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A Journal on Angiology

Official Journal of the International Union of Angiology, the International Union of Phlebology and the Central European Vascular Forum
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International Angiology 2013 February;32(1):42-51


language: English

Practical importance and modern methods of the evaluation of skin microcirculation during chronic lower limb ischemia in patients with peripheral arterial occlusive disease and/or diabetes

Kluz J., Małecki R., Adamiec R.

Department of Angiology, Arterial Hypertension and Diabetology, Wroclaw Medical University, Wroclaw, Poland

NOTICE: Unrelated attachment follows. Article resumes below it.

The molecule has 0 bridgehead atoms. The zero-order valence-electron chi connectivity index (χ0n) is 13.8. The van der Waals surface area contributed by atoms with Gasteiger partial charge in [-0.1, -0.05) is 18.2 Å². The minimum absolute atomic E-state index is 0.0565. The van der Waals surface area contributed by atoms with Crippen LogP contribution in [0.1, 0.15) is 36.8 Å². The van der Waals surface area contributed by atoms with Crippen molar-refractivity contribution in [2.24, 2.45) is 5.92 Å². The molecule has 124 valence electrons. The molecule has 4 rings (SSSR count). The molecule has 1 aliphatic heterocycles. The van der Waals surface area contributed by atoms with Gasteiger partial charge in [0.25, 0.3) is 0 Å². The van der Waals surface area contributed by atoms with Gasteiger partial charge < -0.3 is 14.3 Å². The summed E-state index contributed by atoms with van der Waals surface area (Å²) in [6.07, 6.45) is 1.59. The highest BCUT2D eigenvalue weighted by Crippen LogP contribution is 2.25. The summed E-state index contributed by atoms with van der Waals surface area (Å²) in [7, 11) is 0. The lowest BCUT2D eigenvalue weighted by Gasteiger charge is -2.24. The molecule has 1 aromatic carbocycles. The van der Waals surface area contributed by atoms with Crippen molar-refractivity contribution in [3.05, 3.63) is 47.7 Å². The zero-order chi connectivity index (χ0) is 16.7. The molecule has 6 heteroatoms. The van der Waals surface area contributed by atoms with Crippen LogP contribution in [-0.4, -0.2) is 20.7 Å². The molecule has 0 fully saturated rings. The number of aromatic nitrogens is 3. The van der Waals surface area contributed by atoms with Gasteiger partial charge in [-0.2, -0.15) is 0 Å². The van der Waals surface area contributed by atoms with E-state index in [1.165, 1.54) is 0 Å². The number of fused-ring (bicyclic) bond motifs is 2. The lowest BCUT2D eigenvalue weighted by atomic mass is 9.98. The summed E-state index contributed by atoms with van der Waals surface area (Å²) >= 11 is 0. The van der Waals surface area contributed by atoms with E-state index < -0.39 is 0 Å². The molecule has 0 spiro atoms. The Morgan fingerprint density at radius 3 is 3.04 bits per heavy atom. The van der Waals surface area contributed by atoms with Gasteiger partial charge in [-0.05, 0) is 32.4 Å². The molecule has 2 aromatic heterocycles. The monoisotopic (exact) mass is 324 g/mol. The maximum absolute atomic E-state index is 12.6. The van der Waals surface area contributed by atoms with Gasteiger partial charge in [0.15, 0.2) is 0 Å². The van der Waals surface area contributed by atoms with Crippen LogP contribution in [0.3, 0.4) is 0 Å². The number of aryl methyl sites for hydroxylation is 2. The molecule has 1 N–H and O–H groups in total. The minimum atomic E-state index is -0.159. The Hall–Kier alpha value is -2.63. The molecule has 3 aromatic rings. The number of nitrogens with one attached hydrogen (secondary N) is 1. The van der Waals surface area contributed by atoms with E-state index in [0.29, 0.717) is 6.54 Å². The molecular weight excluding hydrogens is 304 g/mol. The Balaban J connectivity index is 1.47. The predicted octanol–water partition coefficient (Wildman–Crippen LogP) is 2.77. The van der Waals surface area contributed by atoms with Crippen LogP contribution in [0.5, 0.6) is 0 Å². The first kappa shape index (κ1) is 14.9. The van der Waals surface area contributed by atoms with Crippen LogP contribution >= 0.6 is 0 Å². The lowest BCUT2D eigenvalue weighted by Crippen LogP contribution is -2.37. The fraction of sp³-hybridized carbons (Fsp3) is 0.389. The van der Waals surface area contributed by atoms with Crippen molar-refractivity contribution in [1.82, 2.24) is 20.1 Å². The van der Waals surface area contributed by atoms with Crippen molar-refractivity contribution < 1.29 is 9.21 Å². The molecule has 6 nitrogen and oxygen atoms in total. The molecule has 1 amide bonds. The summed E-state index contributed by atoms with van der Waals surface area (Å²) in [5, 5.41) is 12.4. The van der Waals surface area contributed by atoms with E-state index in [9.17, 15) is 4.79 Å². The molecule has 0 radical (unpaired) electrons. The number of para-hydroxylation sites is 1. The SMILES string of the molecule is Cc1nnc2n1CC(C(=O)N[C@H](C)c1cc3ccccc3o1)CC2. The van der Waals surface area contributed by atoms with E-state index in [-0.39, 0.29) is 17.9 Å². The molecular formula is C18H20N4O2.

Skin ischemia is one of the crucial phenomena during chronic lower limb ischemia in patients with peripheral arterial occlusive disease and/or diabetes. However, risk stratification for development of ischemic ulceration and/or skin necrosis in those patients is not easy, mostly due to the complex structure of the dermal vascular bed and limited possibilities for studying the skin capillaries in everyday practice. All definitions of critical limb ischemia thus far have considered mostly the clinical symptoms and the degree of macrocirculatory impairment. Despite the fact that the reduction of absolute dermal perfusion and improper distribution of perfusion in ischemic feet, primarily diminished perfusion or even a complete loss of blood flow in nutritional capillaries, rather than arterial occlusion per se, is the eventual reason for critical limb ischemia symptoms, the vessels of the microcirculation are not routinely assessed in clinical practice. Monitoring of microcirculatory parameters, as a part of integrated diagnostic approach, may have a considerable value in the evaluation of risk, progression of the disease and the effectiveness of therapeutic intervention in individual patients. Relative simplicity and availability of different non-invasive methods, including video capillaroscopy and laser Doppler fluxmetry, should constitute a premise to their wider application in clinical management of chronic limb ischemia.

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